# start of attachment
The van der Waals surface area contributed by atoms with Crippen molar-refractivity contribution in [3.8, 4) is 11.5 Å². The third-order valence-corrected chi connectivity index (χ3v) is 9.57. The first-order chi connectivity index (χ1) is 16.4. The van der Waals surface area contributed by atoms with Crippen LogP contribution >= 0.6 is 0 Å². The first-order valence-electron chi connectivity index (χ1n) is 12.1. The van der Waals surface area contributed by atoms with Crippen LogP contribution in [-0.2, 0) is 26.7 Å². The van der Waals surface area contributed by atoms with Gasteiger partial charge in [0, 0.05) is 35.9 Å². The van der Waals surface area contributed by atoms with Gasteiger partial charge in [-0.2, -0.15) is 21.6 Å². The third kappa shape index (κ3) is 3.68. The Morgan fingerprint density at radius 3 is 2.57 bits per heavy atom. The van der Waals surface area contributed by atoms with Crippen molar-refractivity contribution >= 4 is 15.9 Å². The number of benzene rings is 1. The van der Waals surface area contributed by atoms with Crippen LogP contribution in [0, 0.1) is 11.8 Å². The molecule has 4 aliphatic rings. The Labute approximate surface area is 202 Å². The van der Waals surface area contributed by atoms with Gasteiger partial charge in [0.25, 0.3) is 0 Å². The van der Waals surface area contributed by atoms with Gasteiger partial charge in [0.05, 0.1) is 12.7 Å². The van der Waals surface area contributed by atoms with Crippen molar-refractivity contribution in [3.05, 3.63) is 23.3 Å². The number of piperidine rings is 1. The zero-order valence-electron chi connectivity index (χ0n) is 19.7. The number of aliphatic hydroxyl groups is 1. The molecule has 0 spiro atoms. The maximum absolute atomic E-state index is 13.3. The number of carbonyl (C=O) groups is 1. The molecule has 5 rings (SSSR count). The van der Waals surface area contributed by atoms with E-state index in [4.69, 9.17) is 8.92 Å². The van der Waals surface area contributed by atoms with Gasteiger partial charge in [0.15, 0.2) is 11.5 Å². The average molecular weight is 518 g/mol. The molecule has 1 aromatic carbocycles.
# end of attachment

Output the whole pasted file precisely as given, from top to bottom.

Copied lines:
The van der Waals surface area contributed by atoms with Crippen molar-refractivity contribution in [3.8, 4) is 11.5 Å². The third-order valence-corrected chi connectivity index (χ3v) is 9.57. The first-order chi connectivity index (χ1) is 16.4. The van der Waals surface area contributed by atoms with Crippen LogP contribution >= 0.6 is 0 Å². The first-order valence-electron chi connectivity index (χ1n) is 12.1. The van der Waals surface area contributed by atoms with Crippen LogP contribution in [-0.2, 0) is 26.7 Å². The van der Waals surface area contributed by atoms with Gasteiger partial charge in [0, 0.05) is 35.9 Å². The van der Waals surface area contributed by atoms with Gasteiger partial charge in [-0.2, -0.15) is 21.6 Å². The third kappa shape index (κ3) is 3.68. The Morgan fingerprint density at radius 3 is 2.57 bits per heavy atom. The van der Waals surface area contributed by atoms with Crippen molar-refractivity contribution >= 4 is 15.9 Å². The number of benzene rings is 1. The van der Waals surface area contributed by atoms with Crippen LogP contribution in [0, 0.1) is 11.8 Å². The molecule has 4 aliphatic rings. The Labute approximate surface area is 202 Å². The van der Waals surface area contributed by atoms with Gasteiger partial charge in [0.25, 0.3) is 0 Å². The van der Waals surface area contributed by atoms with Gasteiger partial charge in [0.05, 0.1) is 12.7 Å². The van der Waals surface area contributed by atoms with Crippen molar-refractivity contribution in [3.05, 3.63) is 23.3 Å². The number of piperidine rings is 1. The zero-order valence-electron chi connectivity index (χ0n) is 19.7. The number of aliphatic hydroxyl groups is 1. The molecule has 0 spiro atoms. The maximum absolute atomic E-state index is 13.3. The number of carbonyl (C=O) groups is 1. The molecule has 5 rings (SSSR count). The van der Waals surface area contributed by atoms with E-state index in [4.69, 9.17) is 8.92 Å². The van der Waals surface area contributed by atoms with Gasteiger partial charge in [0.15, 0.2) is 11.5 Å². The average molecular weight is 518 g/mol. The molecule has 1 aromatic carbocycles.